Amid death and destruction, new lives born
Medical teams that responded with haste to the 2008 earthquake in Sichuan Province were among the heroes of the day. Even 10 years on, their efforts and dedication are honored with gratitude.
One of those volunteers was Liu Xiaojun, associate chief physician from the department of gynecology and obstetrics at Changzheng Hospital, which is affiliated to the Shanghai Second Military Medical University.
Liu spent two months in quake-devastated Wenchuan County, where, among other feats, she delivered seven babies. All the newborns were called “Changzheng baobao (babies).”
“Though it was 10 years ago, we still have clear memories of the disaster,” Liu tells Shanghai Daily. “The earthquake was tragic. But amid all the death and destruction, new lives began.”
Tents served as delivery rooms.
“We delivered six boys and a girl,” she says. “Previously, our work would have ended with the births, but under the circumstances, we had to do more post-natal care.”
One of the boys was delivered by Caesarean section after the mother was unable to do a natural birth.
The mother was only 20 years old and had no idea what to do. She and her equally young husband had lost everything in the earthquake. The medics used their own towels to wrap the newborn and then taught the couple how to feed the baby and change diapers.
The most breathtaking arrival was the last baby, a newborn girl. The medics nicknamed her Qixiannu, or “seventh nymph.”
“I remember the day,” Liu recalls. “It was raining heavily, and there was a risk of a levee failure on a nearby lake.”
When the mother and her husband arrived at the medical station, they were anxious because amniotic fluid had been flowing out for two hours and the baby was still.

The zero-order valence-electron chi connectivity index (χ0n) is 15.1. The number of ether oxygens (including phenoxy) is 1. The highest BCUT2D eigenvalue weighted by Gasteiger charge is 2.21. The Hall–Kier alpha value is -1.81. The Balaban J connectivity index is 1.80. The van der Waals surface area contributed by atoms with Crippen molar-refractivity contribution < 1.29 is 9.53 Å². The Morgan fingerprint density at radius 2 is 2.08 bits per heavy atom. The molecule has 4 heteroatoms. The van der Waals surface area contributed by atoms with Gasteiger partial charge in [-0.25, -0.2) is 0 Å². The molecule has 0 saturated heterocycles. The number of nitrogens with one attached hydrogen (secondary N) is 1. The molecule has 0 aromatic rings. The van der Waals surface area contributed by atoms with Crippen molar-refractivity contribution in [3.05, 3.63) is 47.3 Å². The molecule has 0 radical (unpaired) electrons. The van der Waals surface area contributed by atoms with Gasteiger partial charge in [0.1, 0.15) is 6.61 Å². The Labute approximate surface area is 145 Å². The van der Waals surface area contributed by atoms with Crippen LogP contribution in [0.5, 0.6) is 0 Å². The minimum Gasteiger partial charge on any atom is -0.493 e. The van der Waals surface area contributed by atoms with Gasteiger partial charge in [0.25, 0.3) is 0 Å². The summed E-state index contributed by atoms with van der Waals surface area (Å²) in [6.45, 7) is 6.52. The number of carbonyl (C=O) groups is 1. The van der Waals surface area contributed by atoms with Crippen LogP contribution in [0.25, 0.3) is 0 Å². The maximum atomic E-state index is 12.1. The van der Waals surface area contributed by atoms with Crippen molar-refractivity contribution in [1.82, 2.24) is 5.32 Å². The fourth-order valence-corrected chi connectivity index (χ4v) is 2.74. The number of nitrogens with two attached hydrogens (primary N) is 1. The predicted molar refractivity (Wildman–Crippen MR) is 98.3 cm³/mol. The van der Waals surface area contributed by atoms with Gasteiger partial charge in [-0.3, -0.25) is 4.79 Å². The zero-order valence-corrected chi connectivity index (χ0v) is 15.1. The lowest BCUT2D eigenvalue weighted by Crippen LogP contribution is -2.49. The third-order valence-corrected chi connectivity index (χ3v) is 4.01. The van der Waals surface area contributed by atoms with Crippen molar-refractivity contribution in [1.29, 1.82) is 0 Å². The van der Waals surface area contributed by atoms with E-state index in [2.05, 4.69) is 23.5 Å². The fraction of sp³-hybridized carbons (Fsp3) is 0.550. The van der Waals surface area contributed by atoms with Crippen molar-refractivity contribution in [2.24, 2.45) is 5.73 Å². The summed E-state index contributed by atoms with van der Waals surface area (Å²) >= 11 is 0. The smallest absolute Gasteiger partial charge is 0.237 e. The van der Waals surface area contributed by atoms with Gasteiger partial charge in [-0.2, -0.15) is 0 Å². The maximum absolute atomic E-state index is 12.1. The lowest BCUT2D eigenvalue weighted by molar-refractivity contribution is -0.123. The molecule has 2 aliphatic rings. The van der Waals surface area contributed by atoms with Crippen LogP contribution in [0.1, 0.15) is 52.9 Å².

Physicians found the baby’s heartbeat was slow and ordered an immediate Caesarean section. The little girl survived.
Liu says she has kept in touch with the parents and organized help for the family when the father was later severely injured in a car accident in 2016.
“We donated money and household goods to them,” she says.
Liu is humble about her role in rescue efforts. “It was our duty,” she says. “We are soldiers and also the medics, which brings us a stronger sense of mission.”
The mission entailed risks.
“When we were aboard the air freighter taking us to the scene, there were concerns about landslides, and there were risks associated with landing,” she says. “I had a feeling that my life was uncertain for the whole time I was there. For example, if the levee broke, we could have been washed away by flooding.”
However, the warm welcome of the Sichuan survivors lifted their spirits. Local people brought them eggs and millet congee.
Ren Yusheng, a chief physician of cardiovascular medicine at the hospital, recorded his experiences in texts sent to friends, which were later compiled into a blog entitled “Diary of a Disaster Relief Military Surgeon.”
Besides providing medical services, Ren’s team made routine visits to elderly survivors to ensure their health and safety. One team of eight medics even climbed over a mountain to rescue an injured person.
Ren says team members also provided psychological counseling to earthquake victims.
“The people in Sichuan had strong minds and a positive attitude toward life, even amid such disaster,” he says.
Besides Changzheng Hospital, the Shanghai No. 6 People’s Hospital also dispatched teams to Wenchuan after the earthquake. Renowned for their orthopedics department, hospital staff primarily tended to survivors who suffered fractures.
The hospital set up special wards in Shanghai to receive some of the more severely injured from Sichuan and tapped staff who could speak Sichuan dialect.